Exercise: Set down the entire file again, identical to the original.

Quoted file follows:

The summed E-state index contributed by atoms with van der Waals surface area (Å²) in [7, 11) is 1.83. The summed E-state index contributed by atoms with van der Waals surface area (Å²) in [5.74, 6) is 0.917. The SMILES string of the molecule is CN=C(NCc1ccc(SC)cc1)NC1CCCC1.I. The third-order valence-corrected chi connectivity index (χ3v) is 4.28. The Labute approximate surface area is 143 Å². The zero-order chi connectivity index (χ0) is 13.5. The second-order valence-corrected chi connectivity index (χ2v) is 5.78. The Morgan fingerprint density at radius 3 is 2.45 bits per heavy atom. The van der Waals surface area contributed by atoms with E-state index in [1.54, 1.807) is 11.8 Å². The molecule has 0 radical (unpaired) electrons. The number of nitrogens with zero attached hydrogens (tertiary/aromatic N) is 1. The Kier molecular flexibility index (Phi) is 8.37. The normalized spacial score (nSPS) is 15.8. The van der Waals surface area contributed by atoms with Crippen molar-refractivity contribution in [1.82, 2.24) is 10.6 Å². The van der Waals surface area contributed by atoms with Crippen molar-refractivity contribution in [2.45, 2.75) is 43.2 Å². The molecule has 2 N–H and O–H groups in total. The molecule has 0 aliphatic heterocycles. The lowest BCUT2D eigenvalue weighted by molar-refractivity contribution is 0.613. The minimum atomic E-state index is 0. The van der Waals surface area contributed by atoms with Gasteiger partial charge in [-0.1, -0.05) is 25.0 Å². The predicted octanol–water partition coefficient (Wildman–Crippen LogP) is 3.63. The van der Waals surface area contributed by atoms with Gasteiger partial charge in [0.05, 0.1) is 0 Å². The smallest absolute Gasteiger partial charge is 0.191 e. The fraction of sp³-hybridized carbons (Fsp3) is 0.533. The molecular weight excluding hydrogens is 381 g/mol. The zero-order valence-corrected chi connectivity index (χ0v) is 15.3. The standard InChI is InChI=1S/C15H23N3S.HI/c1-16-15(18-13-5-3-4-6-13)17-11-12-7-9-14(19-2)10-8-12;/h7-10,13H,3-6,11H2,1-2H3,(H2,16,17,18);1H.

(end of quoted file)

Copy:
The summed E-state index contributed by atoms with van der Waals surface area (Å²) in [7, 11) is 1.83. The summed E-state index contributed by atoms with van der Waals surface area (Å²) in [5.74, 6) is 0.917. The SMILES string of the molecule is CN=C(NCc1ccc(SC)cc1)NC1CCCC1.I. The third-order valence-corrected chi connectivity index (χ3v) is 4.28. The Labute approximate surface area is 143 Å². The zero-order chi connectivity index (χ0) is 13.5. The second-order valence-corrected chi connectivity index (χ2v) is 5.78. The Morgan fingerprint density at radius 3 is 2.45 bits per heavy atom. The van der Waals surface area contributed by atoms with E-state index in [1.54, 1.807) is 11.8 Å². The molecule has 0 radical (unpaired) electrons. The number of nitrogens with zero attached hydrogens (tertiary/aromatic N) is 1. The Kier molecular flexibility index (Phi) is 8.37. The normalized spacial score (nSPS) is 15.8. The van der Waals surface area contributed by atoms with Crippen molar-refractivity contribution in [1.82, 2.24) is 10.6 Å². The van der Waals surface area contributed by atoms with Crippen molar-refractivity contribution in [2.45, 2.75) is 43.2 Å². The molecule has 2 N–H and O–H groups in total. The molecule has 0 aliphatic heterocycles. The lowest BCUT2D eigenvalue weighted by molar-refractivity contribution is 0.613. The minimum atomic E-state index is 0. The van der Waals surface area contributed by atoms with Gasteiger partial charge in [-0.1, -0.05) is 25.0 Å². The predicted octanol–water partition coefficient (Wildman–Crippen LogP) is 3.63. The van der Waals surface area contributed by atoms with Gasteiger partial charge in [0.05, 0.1) is 0 Å². The smallest absolute Gasteiger partial charge is 0.191 e. The fraction of sp³-hybridized carbons (Fsp3) is 0.533. The molecular weight excluding hydrogens is 381 g/mol. The zero-order valence-corrected chi connectivity index (χ0v) is 15.3. The standard InChI is InChI=1S/C15H23N3S.HI/c1-16-15(18-13-5-3-4-6-13)17-11-12-7-9-14(19-2)10-8-12;/h7-10,13H,3-6,11H2,1-2H3,(H2,16,17,18);1H.